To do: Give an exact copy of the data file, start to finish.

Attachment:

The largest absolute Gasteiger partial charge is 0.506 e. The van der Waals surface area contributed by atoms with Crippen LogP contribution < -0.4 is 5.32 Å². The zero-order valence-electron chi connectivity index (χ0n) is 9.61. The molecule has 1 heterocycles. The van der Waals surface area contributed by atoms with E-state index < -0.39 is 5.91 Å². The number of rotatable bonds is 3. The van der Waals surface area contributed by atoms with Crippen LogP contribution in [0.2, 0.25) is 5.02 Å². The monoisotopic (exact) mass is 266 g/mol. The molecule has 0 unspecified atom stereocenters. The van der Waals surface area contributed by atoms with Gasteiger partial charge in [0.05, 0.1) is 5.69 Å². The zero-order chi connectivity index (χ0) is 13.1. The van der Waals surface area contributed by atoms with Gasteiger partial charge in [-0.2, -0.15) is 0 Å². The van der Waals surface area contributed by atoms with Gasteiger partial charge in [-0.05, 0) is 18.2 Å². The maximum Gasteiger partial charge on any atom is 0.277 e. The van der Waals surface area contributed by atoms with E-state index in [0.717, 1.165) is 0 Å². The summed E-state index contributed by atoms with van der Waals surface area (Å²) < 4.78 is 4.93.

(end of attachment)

The largest absolute Gasteiger partial charge is 0.506 e. The van der Waals surface area contributed by atoms with Crippen LogP contribution < -0.4 is 5.32 Å². The zero-order valence-electron chi connectivity index (χ0n) is 9.61. The molecule has 1 heterocycles. The van der Waals surface area contributed by atoms with E-state index < -0.39 is 5.91 Å². The number of rotatable bonds is 3. The van der Waals surface area contributed by atoms with Crippen LogP contribution in [0.2, 0.25) is 5.02 Å². The monoisotopic (exact) mass is 266 g/mol. The molecule has 0 unspecified atom stereocenters. The van der Waals surface area contributed by atoms with Gasteiger partial charge in [0.05, 0.1) is 5.69 Å². The zero-order chi connectivity index (χ0) is 13.1. The van der Waals surface area contributed by atoms with Gasteiger partial charge in [-0.2, -0.15) is 0 Å². The van der Waals surface area contributed by atoms with Gasteiger partial charge in [-0.05, 0) is 18.2 Å². The maximum Gasteiger partial charge on any atom is 0.277 e. The van der Waals surface area contributed by atoms with E-state index in [0.717, 1.165) is 0 Å². The summed E-state index contributed by atoms with van der Waals surface area (Å²) < 4.78 is 4.93.